mon use now, only with some changes which his inventive genius suggested. The wagons, harness, and general farming implements, are the very antipodes of practical utility. They point to a period when the first crude conceptions of agricultural art struggled for expression. Some of their tools show a supreme contempt for all mechanical laws, excellent only to increase the labor and diminish the power to perform it. Their churches, houses, habits, customs, all are old and fixed. Now that they are so, is surely not their fault. It is sad enough that time carries us over the rubicon of five-and-twenty, when we would fain linger longer in the flowery vale of youth and early manhood. But it is verily a cruel philosophy which expects men in mature life, and of a ripe experience, to turn back and dash again through all the pranks and frolics of buoyant, inexperienced youth, when the nimbleness and elasticity of their younger days has left them. The young man is in a constant bustle to acquire money, reputation, learning, and with the least possible labor.

German travelers have given amusing pictures, if true, of this hurry and panic for gain, in America. Some one has said recently, that the hotels of New York, presented most ludicrous spectacles during dinner hours. That crowds of business men would not even take time to eat, but in a few moments gulph down dishes of hot-cakes, sausages and roast beef, with a grabbing voracity; they had no respect for the wants of others, and then quickly rush to their business, with dyspepsia and the fear of poverty at their heels. I will leave that as it is. But the Germans take more time for every thing than we do. They take more time to eat, more time to drink, more time to labor, more time to rest and enjoy. They are slower in good and slower in evil.

The man of riper years, can live on the result of his past labors. So Germany has a fund of mental energy, a literary vitality, which neither admits nor requires any of this helter-skelter, time-saving method of acquiring great ends.

The literature and life of Germany, are peculiar. With us, more like a stream, shallow, broad and brawling. Here, like one that flows narrow and deep. We are practical, they profound. Both united make a consistent and useful compound. Both have their advantages and dangers. Shallow streams are only for light boats, and when they are upset in a gale, we have a hope to reach bottom. Deep streams are more navigable, but many sink therein to rise no more. We are too much given to a certain (vielwisserei) intelligence, which would know every thing. Some of our authors write and talk about things in the heavens, on the earth, and under the earth. Write a book in a few months which will run through several editions before the end of the year. Here a man will spend a long life-time, in writing on a Greek article, or in spinning out the web of one idea; and perhaps even leave that but half finished, when he dies. We, in our youthful hurry, pick up grains of truth on the surface, and we sow them again on the surface. The Germans are the miners in literature and science. They burrow among the ore, and the abundance of this in some of their works, makes it difficult for practical minds to see the gold. Their furnaces do not always separate the gold from the dross. The ore in some of their works gives us more trouble than we are willing to spend.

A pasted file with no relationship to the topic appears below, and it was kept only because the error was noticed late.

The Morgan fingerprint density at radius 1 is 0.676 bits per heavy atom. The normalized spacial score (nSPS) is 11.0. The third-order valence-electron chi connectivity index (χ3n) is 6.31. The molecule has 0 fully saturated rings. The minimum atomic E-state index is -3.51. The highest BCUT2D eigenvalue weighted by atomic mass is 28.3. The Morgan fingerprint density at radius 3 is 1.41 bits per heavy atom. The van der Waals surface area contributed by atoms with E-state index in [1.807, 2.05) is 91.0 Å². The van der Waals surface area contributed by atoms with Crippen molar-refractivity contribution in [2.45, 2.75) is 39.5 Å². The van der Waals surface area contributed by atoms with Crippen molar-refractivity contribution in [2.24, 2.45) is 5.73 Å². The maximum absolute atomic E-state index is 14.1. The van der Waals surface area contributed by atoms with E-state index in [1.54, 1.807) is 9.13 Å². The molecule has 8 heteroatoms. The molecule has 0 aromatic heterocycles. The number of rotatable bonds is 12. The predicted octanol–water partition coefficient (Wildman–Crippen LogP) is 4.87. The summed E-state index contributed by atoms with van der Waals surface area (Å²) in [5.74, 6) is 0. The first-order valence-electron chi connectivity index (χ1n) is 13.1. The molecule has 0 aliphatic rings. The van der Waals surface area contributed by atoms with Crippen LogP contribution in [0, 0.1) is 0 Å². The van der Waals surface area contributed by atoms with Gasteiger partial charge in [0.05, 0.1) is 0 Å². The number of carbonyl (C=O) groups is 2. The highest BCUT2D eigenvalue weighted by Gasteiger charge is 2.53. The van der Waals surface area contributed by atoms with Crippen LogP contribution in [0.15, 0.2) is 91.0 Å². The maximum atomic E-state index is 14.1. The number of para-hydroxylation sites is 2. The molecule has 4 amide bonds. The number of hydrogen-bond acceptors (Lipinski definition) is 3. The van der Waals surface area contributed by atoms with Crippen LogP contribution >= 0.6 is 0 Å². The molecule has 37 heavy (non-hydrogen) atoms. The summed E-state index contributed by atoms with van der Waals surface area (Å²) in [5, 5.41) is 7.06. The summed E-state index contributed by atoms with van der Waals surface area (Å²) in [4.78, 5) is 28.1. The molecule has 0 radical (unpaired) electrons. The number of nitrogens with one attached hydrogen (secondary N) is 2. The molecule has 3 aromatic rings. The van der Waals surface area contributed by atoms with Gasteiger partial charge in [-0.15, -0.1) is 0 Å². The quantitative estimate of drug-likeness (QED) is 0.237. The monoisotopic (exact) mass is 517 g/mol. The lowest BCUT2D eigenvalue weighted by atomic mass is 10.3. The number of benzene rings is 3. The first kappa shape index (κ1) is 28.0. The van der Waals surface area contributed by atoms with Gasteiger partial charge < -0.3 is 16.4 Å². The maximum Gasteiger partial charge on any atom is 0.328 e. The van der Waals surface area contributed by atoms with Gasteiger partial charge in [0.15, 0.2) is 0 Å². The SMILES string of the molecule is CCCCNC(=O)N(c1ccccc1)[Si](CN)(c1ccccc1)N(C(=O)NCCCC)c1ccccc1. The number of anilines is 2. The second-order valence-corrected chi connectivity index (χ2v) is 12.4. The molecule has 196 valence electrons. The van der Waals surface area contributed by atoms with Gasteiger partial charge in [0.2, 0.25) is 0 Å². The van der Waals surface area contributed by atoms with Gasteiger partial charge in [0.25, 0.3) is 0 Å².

They have a different national and social temperament; the surface is like a waveless calm, there is often a wild and fearful commotion underneath. It is so now. Germany is apparently in a state of perfect tranquility. Yet I see under currents and repressed passions, which, should they boil to the surface, would raise another tempest, whose waves and surges would lash upon every shore of Europe. With us, every thing, good and evil, moves and ripples at once to the surface. We have not yet been taught the art of concealing the passions. We make no secret of our weaknesses. A slight gale in the political firmament will stir up a short bluster, in the form of a local riot, or a Faneuil Hall indignation meeting, to permit the escape of popular foam. Germany is not irritable, though its subjects are characteristically so. Its powers of endurance are astonishing. An old full grown dog seldom notices the barking and biting of young puppies. And when it does turn, it is with the dignity and ripe experience of age. Young America is at times, exceedingly irritable, though our citizens are less so than the Germans. Even things, trivial in themselves, sometimes have roused him into a short spell of national rage, and led him at once to squareoff with 66 a come on, if you dare."

Our progress and success in the mechanical arts, and the constant demand for them, excites and nourishes a passion for the practical, at the expense of the profound. The study of the mechanical and material, monopolizes the field of investigation. We are prone to forget that however important labor-savers, time-savers, and distance-annihilators are, that the steam engine and electric telegraph will hardly regenerate society. In the great sum of means they have their relative worth; but ideas mould mankind. But here, many are profound to a fault. They dive so much that they are mostly beyond hearing distance of those for whom they write. They expect men to receive their metal in the mine instead of bringing it up to the surface. Still in point of originality, productiveness and solid erudition, they are far our superiors. It would be blindness to deny this. And indeed, this need not excite our jealousy, for it would be a great shame if they were not. Let us once have five more centuries behind us, in which to appropriate the treasuries of other nations and assimilate them to our own, as they have done, and we can perhaps also show the world something of our riper years.

The universal custom of living together in towns, gives a peculiar complexion to country life. Here we find no farms, in the American sense, where the owner is snugly nestled down amid his broad acres, a paternal monarch of his little kingdom, where thriving orchards, waving grain fields and verdant and flowery meadows, sloping gently down to some stream spread out before his contented vision, where the sprightly country maiden can find room to go a Maying or gather wild berries, and where the boys may canvass the fields and woods after game. Woe unto the man who wilfully kills a bird or rabbit on his own premises here. All the game on his lots belongs to the Jaeger, (hunter) who pays the Government of the district a fixed annual sum for the privilege of hunting. Here you find little of that lordly, substantial independence, so common to our farmers, which makes them the bone and sinew of our Republic. I do not know why it is, but I have been in many places